"But I don't know that language you thanked Him in."

"It doesn't matter, Prince. Allah understands every language in the world."

"Even Swahili?"

"Yes, especially Swahili."

With every new thing he learned, Prince found Allah endearing. He wanted to know everything about Him and the Old Man promised to teach him as much as he could. He was also invited to come around for a free meal anytime he was hungry.

Prince was always hungry so, naturally, he always ended up at the Old Man's deli. The Old Man always joined him for the meal regardless of how busy the place was. He became more of a parent than Prince's real parents had ever been, teaching him everything from table manners to Arabic phrases from the Qur'an. Eventually, Prince opened up about his search for it.

Every time Prince went by the deli, the Old Man would greet him with, "Have you found it yet, my boy?" Prince would shake his head and the Old Man would go into the kitchen and bring with him a glass of milk or fruit juice or water, and they would talk about everything and nothing as they waited for the food. At some point the Old Man offered to take Prince to school.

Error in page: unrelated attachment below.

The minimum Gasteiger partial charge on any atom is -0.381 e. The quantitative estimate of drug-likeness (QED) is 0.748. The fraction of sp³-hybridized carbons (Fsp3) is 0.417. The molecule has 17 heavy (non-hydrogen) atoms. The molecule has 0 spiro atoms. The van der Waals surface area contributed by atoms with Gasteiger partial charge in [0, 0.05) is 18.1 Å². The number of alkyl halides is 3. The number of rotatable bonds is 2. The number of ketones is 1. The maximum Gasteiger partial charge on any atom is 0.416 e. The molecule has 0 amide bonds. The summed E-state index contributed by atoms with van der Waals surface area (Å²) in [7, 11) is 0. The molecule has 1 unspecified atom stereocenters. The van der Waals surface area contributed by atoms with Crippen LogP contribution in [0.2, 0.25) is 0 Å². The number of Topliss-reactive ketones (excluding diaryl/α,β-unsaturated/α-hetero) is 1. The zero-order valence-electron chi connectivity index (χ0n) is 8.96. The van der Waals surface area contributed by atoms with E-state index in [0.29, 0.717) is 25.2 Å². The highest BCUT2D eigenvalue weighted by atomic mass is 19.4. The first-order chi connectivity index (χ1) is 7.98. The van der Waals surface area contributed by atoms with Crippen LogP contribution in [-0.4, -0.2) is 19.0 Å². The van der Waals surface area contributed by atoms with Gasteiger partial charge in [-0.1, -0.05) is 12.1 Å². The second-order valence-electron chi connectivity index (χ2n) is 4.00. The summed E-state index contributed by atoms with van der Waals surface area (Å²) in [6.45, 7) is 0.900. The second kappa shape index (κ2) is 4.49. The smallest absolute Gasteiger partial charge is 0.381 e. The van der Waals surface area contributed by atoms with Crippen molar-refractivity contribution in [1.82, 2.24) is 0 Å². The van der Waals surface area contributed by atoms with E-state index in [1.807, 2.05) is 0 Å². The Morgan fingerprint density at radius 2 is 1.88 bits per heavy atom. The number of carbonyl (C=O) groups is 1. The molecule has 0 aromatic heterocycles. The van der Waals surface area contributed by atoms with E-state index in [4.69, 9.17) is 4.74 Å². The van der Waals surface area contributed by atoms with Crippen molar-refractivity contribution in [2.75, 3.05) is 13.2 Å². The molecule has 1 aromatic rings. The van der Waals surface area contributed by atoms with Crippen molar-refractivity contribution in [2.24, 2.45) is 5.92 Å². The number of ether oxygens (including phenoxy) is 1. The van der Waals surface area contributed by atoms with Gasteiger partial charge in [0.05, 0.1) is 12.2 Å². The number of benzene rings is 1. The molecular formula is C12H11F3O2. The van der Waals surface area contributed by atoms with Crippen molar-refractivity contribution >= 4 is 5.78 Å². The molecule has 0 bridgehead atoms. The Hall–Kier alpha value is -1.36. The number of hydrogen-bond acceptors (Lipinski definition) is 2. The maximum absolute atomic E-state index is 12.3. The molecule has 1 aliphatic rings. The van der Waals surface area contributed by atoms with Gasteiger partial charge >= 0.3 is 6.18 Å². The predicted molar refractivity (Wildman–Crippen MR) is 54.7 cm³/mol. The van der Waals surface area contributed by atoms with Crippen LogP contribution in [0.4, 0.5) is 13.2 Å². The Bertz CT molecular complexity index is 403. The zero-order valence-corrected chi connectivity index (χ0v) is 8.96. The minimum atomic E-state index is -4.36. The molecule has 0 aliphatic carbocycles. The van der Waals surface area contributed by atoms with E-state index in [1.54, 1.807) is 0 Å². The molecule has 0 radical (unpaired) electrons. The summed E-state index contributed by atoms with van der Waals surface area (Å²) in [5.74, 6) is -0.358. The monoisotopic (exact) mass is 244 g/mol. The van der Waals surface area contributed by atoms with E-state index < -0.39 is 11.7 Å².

"Thanks. I'd really love that." Prince beamed. "But I have to find what I'm looking for first. I feel that that's where everything begins for me." The Old Man nodded his understanding.

It was noon and Prince needed to eat. The Old Man's deli was about a half hour walk from where hunger had rendezvoused him on his wander. The midday's sun was shining down on him with such a rage it could have been a vendetta. The pavement burned the soles of his feet. He wore green shorts, exponentially patched, and a pink shirt that had clearly started out red. He had turned down the Old Man's offer of a wardrobe upgrade. He had turned down offers for a pair of shoes. "I feel that I have to find what I'm looking for before I lose myself. Do you know what I mean?" The Old Man did not know what Prince meant but nodded anyway. He made Prince promise to always stay clean no matter what he wore. "Cleanliness is second to holiness."